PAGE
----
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Nature's signs


Norm M
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Today was a great example of why we should pay attention to what is going on around us while on the water. The water temps have dropped 6 degrees over the weekend slowing the bite considerably. I was fishing slowly and methodically with plastics picking a a fish here and there but nothing to write home to Ma about.

 

I say the swallows start to swoop down low over the water and start eating bugs coming out of the water. It was obvious a hatch of some kind was going on. I moved as close as I dared and went with a fluke on a weighted hook so I could target the larger fish lower in the water column eating the smaller fish that were eating the bugs. While the hatch lasted it was non stop action on the fluke, once the birds left the fish left.

 

I fished all around that area with a variety of lures and couldn't buy a bite for almost an hour afterward. I know there were fish around as they didn't just pack their bags for Boca and jump on TWA. It was the influx of prey that turned them on and I would have missed it had I not paid attention to the birds.

 

I made the tricky wade back to where I started and went back to methodically straining the water for fish. I did discover a pattern of sorts, multiple larger fish near the head of the slackwater spots on the seam where it starts moving out away from shore.

 

I was at another spot upstream checking out a a similar head of the slackwater spot when I saw some more swallows darting low over the water near the head of an island.

 

Once again I headed to the birds but it took a little longer as it was a much nastier wade to get there. I went with the weighted fluke again and had non stop action as long as the birds were eating bugs. The birds left and so did the action.

 

Twice in one day , I encountered fast non stop action on an otherwise slow day, because I paid attention to the signs nature provided. One other thing of note, both times when the swallows started swooping, herons flew in and started feeding. They made a heck of a racket protesting my approach each time.If it's a good enough cue for the real master fisherman of the river, it's good enough for me.

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In the fall it was the birds eating the baitfish. Same concept, but probably one we're all a little more familiar with. It's a good practice to follow on Lake Michiganas well; the gulls would find the baitfish and the coho or browns would be right under them. A jointed countdown Rapala worked well; the lure action was great but more importantly you could cast it a mile to where to where the birds were.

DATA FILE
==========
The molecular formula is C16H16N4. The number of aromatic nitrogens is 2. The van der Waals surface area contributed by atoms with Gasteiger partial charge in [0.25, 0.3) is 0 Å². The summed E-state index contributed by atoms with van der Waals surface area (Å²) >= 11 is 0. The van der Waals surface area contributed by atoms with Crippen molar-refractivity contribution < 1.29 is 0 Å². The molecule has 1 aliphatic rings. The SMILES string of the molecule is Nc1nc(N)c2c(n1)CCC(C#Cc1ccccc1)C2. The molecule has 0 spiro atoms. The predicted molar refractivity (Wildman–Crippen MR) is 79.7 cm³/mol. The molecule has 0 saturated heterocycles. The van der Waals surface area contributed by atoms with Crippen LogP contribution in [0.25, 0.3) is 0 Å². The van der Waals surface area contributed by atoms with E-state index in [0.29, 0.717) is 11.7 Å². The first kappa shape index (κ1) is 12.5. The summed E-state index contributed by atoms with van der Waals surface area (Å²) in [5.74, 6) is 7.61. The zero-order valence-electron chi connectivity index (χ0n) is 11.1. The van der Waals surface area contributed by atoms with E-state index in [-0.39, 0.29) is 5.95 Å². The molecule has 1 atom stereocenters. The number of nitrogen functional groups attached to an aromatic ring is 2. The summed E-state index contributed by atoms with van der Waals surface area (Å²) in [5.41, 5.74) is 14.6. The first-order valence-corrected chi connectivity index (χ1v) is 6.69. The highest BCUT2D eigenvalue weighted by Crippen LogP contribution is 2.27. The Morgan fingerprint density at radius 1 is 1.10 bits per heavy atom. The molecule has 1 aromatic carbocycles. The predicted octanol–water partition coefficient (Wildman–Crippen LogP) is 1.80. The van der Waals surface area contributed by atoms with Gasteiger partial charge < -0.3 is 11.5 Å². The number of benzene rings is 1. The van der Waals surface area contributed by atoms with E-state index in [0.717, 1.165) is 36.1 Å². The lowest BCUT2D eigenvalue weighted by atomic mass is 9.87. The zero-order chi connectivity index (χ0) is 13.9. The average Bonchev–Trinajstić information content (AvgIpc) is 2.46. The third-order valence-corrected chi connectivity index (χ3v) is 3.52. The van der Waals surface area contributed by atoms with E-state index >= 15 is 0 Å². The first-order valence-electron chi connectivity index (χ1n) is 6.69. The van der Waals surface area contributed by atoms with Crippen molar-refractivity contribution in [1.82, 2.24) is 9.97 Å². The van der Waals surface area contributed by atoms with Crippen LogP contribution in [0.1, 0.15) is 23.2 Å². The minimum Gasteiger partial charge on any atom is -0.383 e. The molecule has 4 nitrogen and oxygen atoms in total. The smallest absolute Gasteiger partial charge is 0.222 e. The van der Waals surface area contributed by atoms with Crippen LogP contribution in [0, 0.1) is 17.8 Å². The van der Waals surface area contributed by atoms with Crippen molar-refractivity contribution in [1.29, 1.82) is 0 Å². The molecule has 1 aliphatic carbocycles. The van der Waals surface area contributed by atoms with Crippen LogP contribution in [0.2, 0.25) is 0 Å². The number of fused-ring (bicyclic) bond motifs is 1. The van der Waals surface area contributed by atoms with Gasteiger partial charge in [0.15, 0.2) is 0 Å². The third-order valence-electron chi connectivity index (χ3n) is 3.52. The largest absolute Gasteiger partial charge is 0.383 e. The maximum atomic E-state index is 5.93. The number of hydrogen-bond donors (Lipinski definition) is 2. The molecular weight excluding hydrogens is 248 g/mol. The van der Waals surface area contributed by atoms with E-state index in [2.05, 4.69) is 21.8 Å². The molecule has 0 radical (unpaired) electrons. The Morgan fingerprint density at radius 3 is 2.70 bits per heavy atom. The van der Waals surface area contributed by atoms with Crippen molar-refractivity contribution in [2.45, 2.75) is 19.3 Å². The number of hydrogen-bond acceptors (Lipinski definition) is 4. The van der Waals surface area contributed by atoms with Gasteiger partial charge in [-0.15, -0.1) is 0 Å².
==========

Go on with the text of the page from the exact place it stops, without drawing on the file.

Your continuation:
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Norm, the way I do it is with binoculars.I drive around the State Park and look for a

big black car.Then I sneek up to the river with my binoculars and spy on this clean shaven

handsome man and observe his techniques.He always seems to know where and how.

Then I return and fish his spots.If this doesn't work then I send him a PM and ask him

how he does it.

 

...Note: post edited to protect member from being stalked :blink:

 

HA

 

 

 

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Just as long as it's not the little red car with all the hippy stickers, that guy is generally lost.

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The one thing that's really interesting to me is about this is that what works on the ocean for saltwater fish is also a very effective technique for freshwater fish as well. I cannot tell you how many times I've been fishing and seen seagulls diving on a spot and when you arrive, the fish are driving the baitfish to the surface. It can be fast and furious catching fish for a while and then poof... it's over just as quickly as it started!

 

Now then, we were down in Mexico on one trip and came across a bait ball the size of a football field on the surface but the only difference was that there were no birds present. We fished that thing thoroughly: all around it, under it, through it, next to it, besides it, you name it and could not catch a fish. The bait fish could have still been driven to the surface by big fish but it was interesting because no one was home and that hardly ever happens in this type of a situation. Normally, if you see this... it's like THREE LEMONS ON A SLOT MACHINE! :D You catch fish until your arm falls off!!

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